VMSTATE_TPA_EQUAL to sanity check that the restored machine has the
same ram size as the saved machine.  In this case the variable is qemu
internal information and represents a ram size, so I think
target_phys_addr_t is the correct type here.
Peter Maydell - Oct. 9, 2012, 4:24 p.m.
On 9 October 2012 13:53, David Gibson <dwg@au1.ibm.com> wrote:
> Well, the place I've used this (in patches yet to be posted) is saving
> the state of the pseries machine itself.  Specifically, I use
> VMSTATE_TPA_EQUAL to sanity check that the restored machine has the
> same ram size as the saved machine.

This doesn't sound like the sort of check that should be in
a specific machine model -- you should be able to rely on
common qemu code to handle this. (If you can't then we need
a check in the common code...)

-- PMM
David Gibson - Oct. 10, 2012, 12:17 a.m.
On Tue, Oct 09, 2012 at 05:24:29PM +0100, Peter Maydell wrote:
> On 9 October 2012 13:53, David Gibson <dwg@au1.ibm.com> wrote:
> > Well, the place I've used this (in patches yet to be posted) is saving
> > the state of the pseries machine itself.  Specifically, I use
> > VMSTATE_TPA_EQUAL to sanity check that the restored machine has the
> > same ram size as the saved machine.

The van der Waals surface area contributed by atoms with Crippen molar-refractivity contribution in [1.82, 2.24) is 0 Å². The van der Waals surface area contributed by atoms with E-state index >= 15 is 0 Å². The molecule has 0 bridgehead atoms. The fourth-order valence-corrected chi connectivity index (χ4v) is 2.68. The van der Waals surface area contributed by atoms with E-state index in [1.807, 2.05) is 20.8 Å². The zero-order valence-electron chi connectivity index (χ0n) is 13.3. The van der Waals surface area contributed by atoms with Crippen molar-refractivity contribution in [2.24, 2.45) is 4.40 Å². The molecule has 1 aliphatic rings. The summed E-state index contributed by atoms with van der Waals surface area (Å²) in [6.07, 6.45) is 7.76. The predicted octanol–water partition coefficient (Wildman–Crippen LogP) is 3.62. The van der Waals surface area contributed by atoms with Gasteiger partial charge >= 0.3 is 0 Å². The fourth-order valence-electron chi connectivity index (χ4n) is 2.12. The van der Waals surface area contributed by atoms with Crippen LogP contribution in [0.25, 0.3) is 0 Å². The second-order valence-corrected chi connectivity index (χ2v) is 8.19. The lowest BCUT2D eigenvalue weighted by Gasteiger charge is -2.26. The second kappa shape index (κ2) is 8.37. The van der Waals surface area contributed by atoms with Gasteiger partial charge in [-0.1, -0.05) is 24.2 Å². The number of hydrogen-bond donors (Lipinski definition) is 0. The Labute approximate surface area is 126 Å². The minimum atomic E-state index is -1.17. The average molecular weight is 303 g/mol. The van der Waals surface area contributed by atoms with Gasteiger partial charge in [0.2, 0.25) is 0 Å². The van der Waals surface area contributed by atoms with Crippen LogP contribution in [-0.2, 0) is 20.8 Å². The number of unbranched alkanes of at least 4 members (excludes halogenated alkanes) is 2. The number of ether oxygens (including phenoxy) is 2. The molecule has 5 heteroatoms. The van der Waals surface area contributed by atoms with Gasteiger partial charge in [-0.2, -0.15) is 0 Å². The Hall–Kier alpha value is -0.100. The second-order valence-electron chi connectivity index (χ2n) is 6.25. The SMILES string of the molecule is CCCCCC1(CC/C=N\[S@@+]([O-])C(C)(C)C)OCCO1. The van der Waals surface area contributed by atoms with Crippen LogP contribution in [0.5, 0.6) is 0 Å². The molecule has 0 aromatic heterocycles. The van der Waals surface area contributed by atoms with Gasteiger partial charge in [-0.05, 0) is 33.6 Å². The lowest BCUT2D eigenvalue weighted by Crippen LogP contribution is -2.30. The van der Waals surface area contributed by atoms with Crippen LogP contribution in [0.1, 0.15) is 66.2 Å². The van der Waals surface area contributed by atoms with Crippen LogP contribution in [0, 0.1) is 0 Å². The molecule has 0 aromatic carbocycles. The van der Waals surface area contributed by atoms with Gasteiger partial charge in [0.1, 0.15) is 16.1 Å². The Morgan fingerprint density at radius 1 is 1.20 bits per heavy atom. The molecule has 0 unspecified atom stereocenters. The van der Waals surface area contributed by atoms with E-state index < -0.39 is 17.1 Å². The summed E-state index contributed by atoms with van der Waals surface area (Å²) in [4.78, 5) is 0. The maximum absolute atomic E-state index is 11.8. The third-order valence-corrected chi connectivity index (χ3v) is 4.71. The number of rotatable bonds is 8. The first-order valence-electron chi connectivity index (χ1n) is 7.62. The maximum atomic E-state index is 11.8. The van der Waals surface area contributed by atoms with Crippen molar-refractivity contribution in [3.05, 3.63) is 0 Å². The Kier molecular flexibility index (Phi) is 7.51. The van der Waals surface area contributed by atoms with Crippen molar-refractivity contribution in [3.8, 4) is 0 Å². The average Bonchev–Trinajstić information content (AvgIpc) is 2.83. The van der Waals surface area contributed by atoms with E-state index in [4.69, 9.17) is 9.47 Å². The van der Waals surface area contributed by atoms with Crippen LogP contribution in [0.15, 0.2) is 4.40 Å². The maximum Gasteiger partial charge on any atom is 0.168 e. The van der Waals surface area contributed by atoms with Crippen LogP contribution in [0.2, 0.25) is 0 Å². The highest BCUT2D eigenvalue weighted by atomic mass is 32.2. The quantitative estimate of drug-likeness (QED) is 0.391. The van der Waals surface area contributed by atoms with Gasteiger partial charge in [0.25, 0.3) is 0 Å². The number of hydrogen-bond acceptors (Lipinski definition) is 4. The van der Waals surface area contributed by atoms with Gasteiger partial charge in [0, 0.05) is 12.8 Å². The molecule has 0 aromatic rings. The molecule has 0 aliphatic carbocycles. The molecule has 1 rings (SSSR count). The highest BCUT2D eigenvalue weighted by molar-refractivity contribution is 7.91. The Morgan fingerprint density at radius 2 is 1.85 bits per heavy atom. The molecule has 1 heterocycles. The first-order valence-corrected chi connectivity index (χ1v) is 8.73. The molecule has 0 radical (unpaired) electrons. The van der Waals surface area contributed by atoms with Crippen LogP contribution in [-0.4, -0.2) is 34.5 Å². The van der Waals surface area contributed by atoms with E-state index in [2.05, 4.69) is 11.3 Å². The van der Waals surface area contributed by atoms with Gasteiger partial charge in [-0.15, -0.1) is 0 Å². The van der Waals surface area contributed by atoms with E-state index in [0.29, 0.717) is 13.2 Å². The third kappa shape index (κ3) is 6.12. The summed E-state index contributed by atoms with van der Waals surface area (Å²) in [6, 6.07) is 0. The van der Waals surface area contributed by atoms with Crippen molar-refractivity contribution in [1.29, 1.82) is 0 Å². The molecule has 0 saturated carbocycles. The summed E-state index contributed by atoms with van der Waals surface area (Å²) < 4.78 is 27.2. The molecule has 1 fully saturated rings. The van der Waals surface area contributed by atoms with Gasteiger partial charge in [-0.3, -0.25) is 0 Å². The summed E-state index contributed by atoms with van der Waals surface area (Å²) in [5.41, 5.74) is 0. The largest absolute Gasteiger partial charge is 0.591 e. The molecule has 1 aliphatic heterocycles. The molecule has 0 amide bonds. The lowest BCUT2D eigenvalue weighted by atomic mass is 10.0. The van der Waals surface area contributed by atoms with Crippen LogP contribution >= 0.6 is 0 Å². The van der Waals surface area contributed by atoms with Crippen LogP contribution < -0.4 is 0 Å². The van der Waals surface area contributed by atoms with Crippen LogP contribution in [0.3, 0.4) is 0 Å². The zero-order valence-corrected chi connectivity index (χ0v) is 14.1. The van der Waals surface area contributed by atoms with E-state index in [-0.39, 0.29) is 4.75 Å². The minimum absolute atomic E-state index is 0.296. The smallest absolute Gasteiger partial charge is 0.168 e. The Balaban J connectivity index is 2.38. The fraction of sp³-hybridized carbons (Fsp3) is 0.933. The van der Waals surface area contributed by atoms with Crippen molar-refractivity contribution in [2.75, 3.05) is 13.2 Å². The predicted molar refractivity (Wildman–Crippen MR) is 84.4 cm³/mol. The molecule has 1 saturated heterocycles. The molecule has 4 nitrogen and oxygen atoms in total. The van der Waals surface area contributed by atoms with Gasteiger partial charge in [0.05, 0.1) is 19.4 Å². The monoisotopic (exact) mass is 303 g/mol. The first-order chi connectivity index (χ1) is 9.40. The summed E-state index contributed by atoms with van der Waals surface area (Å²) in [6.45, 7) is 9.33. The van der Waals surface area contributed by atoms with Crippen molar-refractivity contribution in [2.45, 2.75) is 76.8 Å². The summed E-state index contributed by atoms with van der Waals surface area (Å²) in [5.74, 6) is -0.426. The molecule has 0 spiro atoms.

> 
> This doesn't sound like the sort of check that should be in
> a specific machine model -- you should be able to rely on
> common qemu code to handle this. (If you can't then we need
> a check in the common code...)

Hm, true.  Very well, I'll drop it, and the VMSTATE_TPA patch as
well.
David Gibson - Oct. 11, 2012, 1:57 a.m.
On Wed, Oct 10, 2012 at 11:17:31AM +1100, David Gibson wrote:
> On Tue, Oct 09, 2012 at 05:24:29PM +0100, Peter Maydell wrote:
> > On 9 October 2012 13:53, David Gibson <dwg@au1.ibm.com> wrote:
> > > Well, the place I've used this (in patches yet to be posted) is saving
> > > the state of the pseries machine itself.  Specifically, I use
> > > VMSTATE_TPA_EQUAL to sanity check that the restored machine has the
> > > same ram size as the saved machine.
> > 
> > This doesn't sound like the sort of check that should be in
> > a specific machine model -- you should be able to rely on
> > common qemu code to handle this. (If you can't then we need
> > a check in the common code...)
> 
> Hm, true.  Very well, I'll drop it, and the VMSTATE_TPA patch as
> well.

Actually, turns out I had another use of these helpers.  That was to
store the real page address from the ppcmeb_tlb_t structure.  That
structure is used to represent TLB entries on a number of different
embedded chips, which don't all have the same physical bus width.  So
target_phys_addr_t does seem like the correct type there.

Obviously I could change the type to a fixed uint64_t, but I'm not
sure if that's a better idea than bringing in the VMSTATE_TPA
helpers.  Advice?
Peter Maydell - Oct. 11, 2012, 3:07 p.m.
On 11 October 2012 02:57, David Gibson <dwg@au1.ibm.com> wrote:
> Actually, turns out I had another use of these helpers.  That was to
> store the real page address from the ppcmeb_tlb_t structure.  That
> structure is used to represent TLB entries on a number of different
> embedded chips, which don't all have the same physical bus width.  So
> target_phys_addr_t does seem like the correct type there.

> Obviously I could change the type to a fixed uint64_t, but I'm not
> sure if that's a better idea than bringing in the VMSTATE_TPA